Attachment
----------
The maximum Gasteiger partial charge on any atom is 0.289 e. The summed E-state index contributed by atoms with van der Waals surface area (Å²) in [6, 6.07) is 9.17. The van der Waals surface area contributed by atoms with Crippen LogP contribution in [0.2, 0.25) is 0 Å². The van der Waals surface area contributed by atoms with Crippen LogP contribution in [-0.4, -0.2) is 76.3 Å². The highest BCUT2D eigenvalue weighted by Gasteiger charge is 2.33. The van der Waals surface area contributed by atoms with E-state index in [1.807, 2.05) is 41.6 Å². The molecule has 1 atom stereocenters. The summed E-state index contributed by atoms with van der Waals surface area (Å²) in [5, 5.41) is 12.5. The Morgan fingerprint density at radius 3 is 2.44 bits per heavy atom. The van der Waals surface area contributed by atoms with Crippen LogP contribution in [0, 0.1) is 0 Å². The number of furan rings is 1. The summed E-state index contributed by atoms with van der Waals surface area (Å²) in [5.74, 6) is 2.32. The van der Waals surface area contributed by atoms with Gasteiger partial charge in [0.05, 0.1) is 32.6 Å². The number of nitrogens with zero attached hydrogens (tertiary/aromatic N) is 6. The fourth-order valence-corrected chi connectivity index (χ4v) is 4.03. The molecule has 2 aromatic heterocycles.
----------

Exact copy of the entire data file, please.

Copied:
The maximum Gasteiger partial charge on any atom is 0.289 e. The summed E-state index contributed by atoms with van der Waals surface area (Å²) in [6, 6.07) is 9.17. The van der Waals surface area contributed by atoms with Crippen LogP contribution in [0.2, 0.25) is 0 Å². The van der Waals surface area contributed by atoms with Crippen LogP contribution in [-0.4, -0.2) is 76.3 Å². The highest BCUT2D eigenvalue weighted by Gasteiger charge is 2.33. The van der Waals surface area contributed by atoms with E-state index in [1.807, 2.05) is 41.6 Å². The molecule has 1 atom stereocenters. The summed E-state index contributed by atoms with van der Waals surface area (Å²) in [5, 5.41) is 12.5. The Morgan fingerprint density at radius 3 is 2.44 bits per heavy atom. The van der Waals surface area contributed by atoms with Crippen LogP contribution in [0, 0.1) is 0 Å². The number of furan rings is 1. The summed E-state index contributed by atoms with van der Waals surface area (Å²) in [5.74, 6) is 2.32. The van der Waals surface area contributed by atoms with Gasteiger partial charge in [0.05, 0.1) is 32.6 Å². The number of nitrogens with zero attached hydrogens (tertiary/aromatic N) is 6. The fourth-order valence-corrected chi connectivity index (χ4v) is 4.03. The molecule has 2 aromatic heterocycles.